If only malware authors used their creativity for the good of this world…
Some extremely enterprising individuals have come up with another interesting ransomware the likes of which have not been seen until now. And it literally tests how humane are you.
We are taking about the Popcorn Time ransomware that was recently discovered by a group called ‘malwarehunterteam’.
What does the ransomware do?
Like its cousins, the Popcorn Time ransomware scans its host (your infected computer) for multiple extensions and encrypts them. As of the latest update on Bleeping Computer, the ransomware targets files saved in the My Documents, My Pictures, My Music, and the desktop folders on the infected machine.
But, what makes this ransomware different from others?
The Popcorn Time is different in the way it asks the ransom to let go of the victim’s files. It offers two choices:
1. The standard method – pay the ransom to get the decryption key for your files.
2. The sneakier method – infect two users with the same ransomware and you get your files back.
More explanation on method 2
According to the ransom note, if you don’t want to pay the ransom to the Popcorn Time malware, then you can send any two people a malicious link which will download the ransomware onto their computers. And if they pay the ransom, then you will receive a free key to decrypt your own files.
How nasty is that?
A strong word of caution!
• First, never pay ransom to cybercriminals. It won’t help; it doesn’t help. Read these 5 compelling reasons not to pay ransom to hackers.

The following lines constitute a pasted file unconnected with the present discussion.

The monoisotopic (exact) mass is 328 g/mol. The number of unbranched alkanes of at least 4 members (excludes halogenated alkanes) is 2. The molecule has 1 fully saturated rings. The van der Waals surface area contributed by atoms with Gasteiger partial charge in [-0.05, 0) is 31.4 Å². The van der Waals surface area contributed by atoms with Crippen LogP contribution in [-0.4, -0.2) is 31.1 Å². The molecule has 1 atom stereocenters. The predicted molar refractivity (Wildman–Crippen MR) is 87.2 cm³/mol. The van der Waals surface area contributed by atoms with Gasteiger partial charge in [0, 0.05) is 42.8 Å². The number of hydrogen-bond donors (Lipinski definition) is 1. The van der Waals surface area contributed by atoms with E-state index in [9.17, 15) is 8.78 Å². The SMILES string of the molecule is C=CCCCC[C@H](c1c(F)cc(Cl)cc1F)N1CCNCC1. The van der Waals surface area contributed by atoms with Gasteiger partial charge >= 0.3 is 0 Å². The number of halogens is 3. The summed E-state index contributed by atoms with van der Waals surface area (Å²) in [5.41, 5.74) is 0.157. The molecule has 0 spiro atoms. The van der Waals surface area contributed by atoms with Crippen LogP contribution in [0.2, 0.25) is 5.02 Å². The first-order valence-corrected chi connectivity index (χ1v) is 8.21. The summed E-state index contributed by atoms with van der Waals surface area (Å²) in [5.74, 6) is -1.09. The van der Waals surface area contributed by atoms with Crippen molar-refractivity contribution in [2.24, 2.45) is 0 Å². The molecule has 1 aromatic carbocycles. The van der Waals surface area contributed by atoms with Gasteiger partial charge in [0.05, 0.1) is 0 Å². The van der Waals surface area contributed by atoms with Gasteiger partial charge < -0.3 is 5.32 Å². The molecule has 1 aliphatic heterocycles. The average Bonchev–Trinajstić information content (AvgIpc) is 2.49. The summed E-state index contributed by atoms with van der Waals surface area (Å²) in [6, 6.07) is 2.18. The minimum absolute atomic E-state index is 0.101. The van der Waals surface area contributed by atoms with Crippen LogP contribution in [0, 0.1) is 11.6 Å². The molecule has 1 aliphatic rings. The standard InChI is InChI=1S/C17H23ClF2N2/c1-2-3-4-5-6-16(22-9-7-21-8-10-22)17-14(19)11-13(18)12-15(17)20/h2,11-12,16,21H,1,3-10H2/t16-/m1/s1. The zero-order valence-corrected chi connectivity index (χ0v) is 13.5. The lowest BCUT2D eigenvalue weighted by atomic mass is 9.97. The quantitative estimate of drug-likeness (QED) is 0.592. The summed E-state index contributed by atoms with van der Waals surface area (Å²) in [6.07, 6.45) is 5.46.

• Secondly, spreading a malware to other users is a criminal act and only risks a prison sentence. Above all, doing so only erases the difference between you and those who make a living by extorting innocent people.
So, here are a few tips, following which is far easier than thinking about what to do once your files are encrypted by a ransomware
• Invest in a layered security software. By layered, we multiple barriers that stop attackers at every step.
• Backing up your files regularly may seem like a boring chore to do, but it is like that emergency flashlight that comes in handy during sudden power outages at your home.
• Do not click on links or download attachments that arrive with emails from unknown, unwanted or unexpected sources.
• Think before you click on social media posts that claim to show you weird, strange or unbelievable videos. Hackers use such baits to trick people into clicking on malicious links.
Alert your friends and peers about the Popcorn Time ransomware and help they stay safe by sharing this post. Stay safe!